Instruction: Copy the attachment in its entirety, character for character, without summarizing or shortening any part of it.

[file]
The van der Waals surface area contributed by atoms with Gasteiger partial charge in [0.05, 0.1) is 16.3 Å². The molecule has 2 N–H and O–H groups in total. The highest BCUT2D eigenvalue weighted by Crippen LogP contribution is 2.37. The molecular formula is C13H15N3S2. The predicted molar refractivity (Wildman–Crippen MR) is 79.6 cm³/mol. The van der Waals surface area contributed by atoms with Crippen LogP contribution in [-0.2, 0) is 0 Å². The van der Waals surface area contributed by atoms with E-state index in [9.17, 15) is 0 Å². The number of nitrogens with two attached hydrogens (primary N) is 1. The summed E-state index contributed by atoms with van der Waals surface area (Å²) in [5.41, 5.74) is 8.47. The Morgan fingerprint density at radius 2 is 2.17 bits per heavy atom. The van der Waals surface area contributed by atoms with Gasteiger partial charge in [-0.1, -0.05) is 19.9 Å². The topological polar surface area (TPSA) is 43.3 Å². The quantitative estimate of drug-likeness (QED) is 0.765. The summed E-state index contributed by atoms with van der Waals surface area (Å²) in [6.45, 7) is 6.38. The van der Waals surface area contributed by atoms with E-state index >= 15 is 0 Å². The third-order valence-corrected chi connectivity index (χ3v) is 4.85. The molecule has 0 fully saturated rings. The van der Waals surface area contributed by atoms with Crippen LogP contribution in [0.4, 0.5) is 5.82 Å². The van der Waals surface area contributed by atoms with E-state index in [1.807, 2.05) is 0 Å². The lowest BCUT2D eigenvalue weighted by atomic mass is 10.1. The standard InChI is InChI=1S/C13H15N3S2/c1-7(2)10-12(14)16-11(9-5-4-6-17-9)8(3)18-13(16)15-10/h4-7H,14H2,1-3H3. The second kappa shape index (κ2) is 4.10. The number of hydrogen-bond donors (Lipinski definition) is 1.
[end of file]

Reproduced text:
The van der Waals surface area contributed by atoms with Gasteiger partial charge in [0.05, 0.1) is 16.3 Å². The molecule has 2 N–H and O–H groups in total. The highest BCUT2D eigenvalue weighted by Crippen LogP contribution is 2.37. The molecular formula is C13H15N3S2. The predicted molar refractivity (Wildman–Crippen MR) is 79.6 cm³/mol. The van der Waals surface area contributed by atoms with Crippen LogP contribution in [-0.2, 0) is 0 Å². The van der Waals surface area contributed by atoms with E-state index in [9.17, 15) is 0 Å². The number of nitrogens with two attached hydrogens (primary N) is 1. The summed E-state index contributed by atoms with van der Waals surface area (Å²) in [5.41, 5.74) is 8.47. The Morgan fingerprint density at radius 2 is 2.17 bits per heavy atom. The van der Waals surface area contributed by atoms with Gasteiger partial charge in [-0.1, -0.05) is 19.9 Å². The topological polar surface area (TPSA) is 43.3 Å². The quantitative estimate of drug-likeness (QED) is 0.765. The summed E-state index contributed by atoms with van der Waals surface area (Å²) in [6.45, 7) is 6.38. The van der Waals surface area contributed by atoms with E-state index >= 15 is 0 Å². The third-order valence-corrected chi connectivity index (χ3v) is 4.85. The molecule has 0 fully saturated rings. The van der Waals surface area contributed by atoms with Crippen LogP contribution in [0.4, 0.5) is 5.82 Å². The van der Waals surface area contributed by atoms with E-state index in [1.807, 2.05) is 0 Å². The lowest BCUT2D eigenvalue weighted by atomic mass is 10.1. The standard InChI is InChI=1S/C13H15N3S2/c1-7(2)10-12(14)16-11(9-5-4-6-17-9)8(3)18-13(16)15-10/h4-7H,14H2,1-3H3. The second kappa shape index (κ2) is 4.10. The number of hydrogen-bond donors (Lipinski definition) is 1.